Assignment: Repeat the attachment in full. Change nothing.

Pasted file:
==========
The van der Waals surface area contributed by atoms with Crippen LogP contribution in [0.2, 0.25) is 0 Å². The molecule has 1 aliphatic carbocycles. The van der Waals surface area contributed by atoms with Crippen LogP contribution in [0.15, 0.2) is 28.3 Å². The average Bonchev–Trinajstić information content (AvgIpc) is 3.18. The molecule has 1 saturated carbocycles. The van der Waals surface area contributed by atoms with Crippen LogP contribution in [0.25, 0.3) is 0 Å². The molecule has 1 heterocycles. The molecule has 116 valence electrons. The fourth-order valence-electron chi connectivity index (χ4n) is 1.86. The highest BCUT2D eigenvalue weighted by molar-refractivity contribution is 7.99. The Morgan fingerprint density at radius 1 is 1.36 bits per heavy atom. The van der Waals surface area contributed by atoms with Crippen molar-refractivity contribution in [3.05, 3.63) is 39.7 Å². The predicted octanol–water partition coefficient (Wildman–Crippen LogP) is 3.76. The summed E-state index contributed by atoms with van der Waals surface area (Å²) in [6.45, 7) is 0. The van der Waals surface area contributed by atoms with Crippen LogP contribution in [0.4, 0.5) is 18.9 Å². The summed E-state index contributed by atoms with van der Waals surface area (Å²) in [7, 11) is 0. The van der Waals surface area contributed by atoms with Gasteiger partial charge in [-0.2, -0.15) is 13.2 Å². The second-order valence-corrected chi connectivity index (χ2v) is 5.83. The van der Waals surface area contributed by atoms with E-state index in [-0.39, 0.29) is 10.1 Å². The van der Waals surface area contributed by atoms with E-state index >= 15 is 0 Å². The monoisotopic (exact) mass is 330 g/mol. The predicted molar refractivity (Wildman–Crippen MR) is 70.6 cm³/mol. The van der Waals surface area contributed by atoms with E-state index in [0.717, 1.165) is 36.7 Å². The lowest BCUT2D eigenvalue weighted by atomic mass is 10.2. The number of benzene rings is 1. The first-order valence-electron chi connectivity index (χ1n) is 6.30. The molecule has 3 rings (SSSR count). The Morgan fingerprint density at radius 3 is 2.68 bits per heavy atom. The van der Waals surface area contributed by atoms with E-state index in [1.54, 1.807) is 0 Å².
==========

The van der Waals surface area contributed by atoms with Crippen LogP contribution in [0.2, 0.25) is 0 Å². The molecule has 1 aliphatic carbocycles. The van der Waals surface area contributed by atoms with Crippen LogP contribution in [0.15, 0.2) is 28.3 Å². The average Bonchev–Trinajstić information content (AvgIpc) is 3.18. The molecule has 1 saturated carbocycles. The van der Waals surface area contributed by atoms with Crippen LogP contribution in [0.25, 0.3) is 0 Å². The molecule has 1 heterocycles. The molecule has 116 valence electrons. The fourth-order valence-electron chi connectivity index (χ4n) is 1.86. The highest BCUT2D eigenvalue weighted by molar-refractivity contribution is 7.99. The Morgan fingerprint density at radius 1 is 1.36 bits per heavy atom. The van der Waals surface area contributed by atoms with Crippen molar-refractivity contribution in [3.05, 3.63) is 39.7 Å². The predicted octanol–water partition coefficient (Wildman–Crippen LogP) is 3.76. The summed E-state index contributed by atoms with van der Waals surface area (Å²) in [6.45, 7) is 0. The van der Waals surface area contributed by atoms with Crippen LogP contribution in [0.4, 0.5) is 18.9 Å². The summed E-state index contributed by atoms with van der Waals surface area (Å²) in [7, 11) is 0. The van der Waals surface area contributed by atoms with Gasteiger partial charge in [-0.2, -0.15) is 13.2 Å². The second-order valence-corrected chi connectivity index (χ2v) is 5.83. The van der Waals surface area contributed by atoms with E-state index in [-0.39, 0.29) is 10.1 Å². The van der Waals surface area contributed by atoms with E-state index >= 15 is 0 Å². The monoisotopic (exact) mass is 330 g/mol. The predicted molar refractivity (Wildman–Crippen MR) is 70.6 cm³/mol. The van der Waals surface area contributed by atoms with E-state index in [0.717, 1.165) is 36.7 Å². The lowest BCUT2D eigenvalue weighted by atomic mass is 10.2. The number of benzene rings is 1. The first-order valence-electron chi connectivity index (χ1n) is 6.30. The molecule has 3 rings (SSSR count). The Morgan fingerprint density at radius 3 is 2.68 bits per heavy atom. The van der Waals surface area contributed by atoms with E-state index in [1.54, 1.807) is 0 Å².